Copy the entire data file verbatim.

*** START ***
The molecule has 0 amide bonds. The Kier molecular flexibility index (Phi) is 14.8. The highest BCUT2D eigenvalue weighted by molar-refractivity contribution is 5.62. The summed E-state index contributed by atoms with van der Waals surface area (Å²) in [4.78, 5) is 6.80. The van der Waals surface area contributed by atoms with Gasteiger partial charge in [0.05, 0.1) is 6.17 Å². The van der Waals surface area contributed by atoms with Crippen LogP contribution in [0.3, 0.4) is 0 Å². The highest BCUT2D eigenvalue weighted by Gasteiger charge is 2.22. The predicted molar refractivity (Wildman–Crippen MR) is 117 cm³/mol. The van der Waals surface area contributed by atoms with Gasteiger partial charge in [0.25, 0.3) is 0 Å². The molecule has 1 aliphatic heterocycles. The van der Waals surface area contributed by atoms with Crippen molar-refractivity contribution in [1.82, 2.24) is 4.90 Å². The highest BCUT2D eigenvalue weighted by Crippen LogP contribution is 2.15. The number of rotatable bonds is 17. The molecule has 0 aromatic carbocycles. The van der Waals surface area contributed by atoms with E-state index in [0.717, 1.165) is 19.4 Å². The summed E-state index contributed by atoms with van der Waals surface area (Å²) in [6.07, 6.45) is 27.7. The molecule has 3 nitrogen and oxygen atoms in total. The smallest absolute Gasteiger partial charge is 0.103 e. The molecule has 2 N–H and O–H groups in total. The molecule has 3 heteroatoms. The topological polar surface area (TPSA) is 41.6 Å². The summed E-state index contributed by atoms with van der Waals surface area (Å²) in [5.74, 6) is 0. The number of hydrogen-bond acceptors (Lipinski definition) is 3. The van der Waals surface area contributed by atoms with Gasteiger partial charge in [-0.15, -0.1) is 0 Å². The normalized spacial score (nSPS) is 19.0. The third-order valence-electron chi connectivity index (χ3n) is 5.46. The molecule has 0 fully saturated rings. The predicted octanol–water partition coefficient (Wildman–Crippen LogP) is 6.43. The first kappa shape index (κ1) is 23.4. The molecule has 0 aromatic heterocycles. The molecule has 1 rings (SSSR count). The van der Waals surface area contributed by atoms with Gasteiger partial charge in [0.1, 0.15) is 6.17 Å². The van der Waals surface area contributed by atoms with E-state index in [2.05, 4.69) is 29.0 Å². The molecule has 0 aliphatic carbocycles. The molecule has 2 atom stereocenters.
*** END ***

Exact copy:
The molecule has 0 amide bonds. The Kier molecular flexibility index (Phi) is 14.8. The highest BCUT2D eigenvalue weighted by molar-refractivity contribution is 5.62. The summed E-state index contributed by atoms with van der Waals surface area (Å²) in [4.78, 5) is 6.80. The van der Waals surface area contributed by atoms with Gasteiger partial charge in [0.05, 0.1) is 6.17 Å². The van der Waals surface area contributed by atoms with Crippen LogP contribution in [0.3, 0.4) is 0 Å². The highest BCUT2D eigenvalue weighted by Gasteiger charge is 2.22. The predicted molar refractivity (Wildman–Crippen MR) is 117 cm³/mol. The van der Waals surface area contributed by atoms with Gasteiger partial charge in [0.25, 0.3) is 0 Å². The molecule has 1 aliphatic heterocycles. The van der Waals surface area contributed by atoms with Crippen molar-refractivity contribution in [1.82, 2.24) is 4.90 Å². The highest BCUT2D eigenvalue weighted by Crippen LogP contribution is 2.15. The number of rotatable bonds is 17. The molecule has 0 aromatic carbocycles. The van der Waals surface area contributed by atoms with E-state index in [0.717, 1.165) is 19.4 Å². The summed E-state index contributed by atoms with van der Waals surface area (Å²) in [6.07, 6.45) is 27.7. The molecule has 3 nitrogen and oxygen atoms in total. The smallest absolute Gasteiger partial charge is 0.103 e. The molecule has 2 N–H and O–H groups in total. The molecule has 3 heteroatoms. The topological polar surface area (TPSA) is 41.6 Å². The summed E-state index contributed by atoms with van der Waals surface area (Å²) in [5.74, 6) is 0. The number of hydrogen-bond acceptors (Lipinski definition) is 3. The van der Waals surface area contributed by atoms with Gasteiger partial charge in [-0.15, -0.1) is 0 Å². The normalized spacial score (nSPS) is 19.0. The third-order valence-electron chi connectivity index (χ3n) is 5.46. The molecule has 0 fully saturated rings. The predicted octanol–water partition coefficient (Wildman–Crippen LogP) is 6.43. The first kappa shape index (κ1) is 23.4. The molecule has 0 aromatic heterocycles. The molecule has 1 rings (SSSR count). The van der Waals surface area contributed by atoms with Gasteiger partial charge in [0.1, 0.15) is 6.17 Å². The van der Waals surface area contributed by atoms with E-state index in [2.05, 4.69) is 29.0 Å². The molecule has 0 aliphatic carbocycles. The molecule has 2 atom stereocenters.